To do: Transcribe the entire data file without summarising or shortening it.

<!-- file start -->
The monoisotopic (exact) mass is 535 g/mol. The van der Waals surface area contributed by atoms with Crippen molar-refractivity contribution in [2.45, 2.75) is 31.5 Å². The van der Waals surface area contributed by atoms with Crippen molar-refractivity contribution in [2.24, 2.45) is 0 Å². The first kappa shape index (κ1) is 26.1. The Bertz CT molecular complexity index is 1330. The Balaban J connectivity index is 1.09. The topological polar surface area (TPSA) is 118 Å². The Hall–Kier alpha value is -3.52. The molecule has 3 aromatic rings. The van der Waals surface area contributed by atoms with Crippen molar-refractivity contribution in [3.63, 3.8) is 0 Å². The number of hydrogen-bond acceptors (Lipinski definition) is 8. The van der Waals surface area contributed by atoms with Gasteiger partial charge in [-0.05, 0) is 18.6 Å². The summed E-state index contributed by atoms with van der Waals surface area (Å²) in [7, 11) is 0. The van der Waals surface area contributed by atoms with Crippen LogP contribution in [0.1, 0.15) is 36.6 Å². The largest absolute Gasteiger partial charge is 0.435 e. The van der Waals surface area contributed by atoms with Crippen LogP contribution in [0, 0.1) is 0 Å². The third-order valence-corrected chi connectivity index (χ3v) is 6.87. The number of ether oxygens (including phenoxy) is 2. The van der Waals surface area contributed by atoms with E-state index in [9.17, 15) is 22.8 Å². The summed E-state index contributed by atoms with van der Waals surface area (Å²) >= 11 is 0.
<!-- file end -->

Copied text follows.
The monoisotopic (exact) mass is 535 g/mol. The van der Waals surface area contributed by atoms with Crippen molar-refractivity contribution in [2.45, 2.75) is 31.5 Å². The van der Waals surface area contributed by atoms with Crippen molar-refractivity contribution in [2.24, 2.45) is 0 Å². The first kappa shape index (κ1) is 26.1. The Bertz CT molecular complexity index is 1330. The Balaban J connectivity index is 1.09. The topological polar surface area (TPSA) is 118 Å². The Hall–Kier alpha value is -3.52. The molecule has 3 aromatic rings. The van der Waals surface area contributed by atoms with Crippen molar-refractivity contribution in [3.63, 3.8) is 0 Å². The number of hydrogen-bond acceptors (Lipinski definition) is 8. The van der Waals surface area contributed by atoms with Gasteiger partial charge in [-0.05, 0) is 18.6 Å². The summed E-state index contributed by atoms with van der Waals surface area (Å²) in [7, 11) is 0. The van der Waals surface area contributed by atoms with Crippen LogP contribution in [0.1, 0.15) is 36.6 Å². The largest absolute Gasteiger partial charge is 0.435 e. The van der Waals surface area contributed by atoms with Crippen LogP contribution in [0, 0.1) is 0 Å². The third-order valence-corrected chi connectivity index (χ3v) is 6.87. The number of ether oxygens (including phenoxy) is 2. The van der Waals surface area contributed by atoms with E-state index in [9.17, 15) is 22.8 Å². The summed E-state index contributed by atoms with van der Waals surface area (Å²) >= 11 is 0.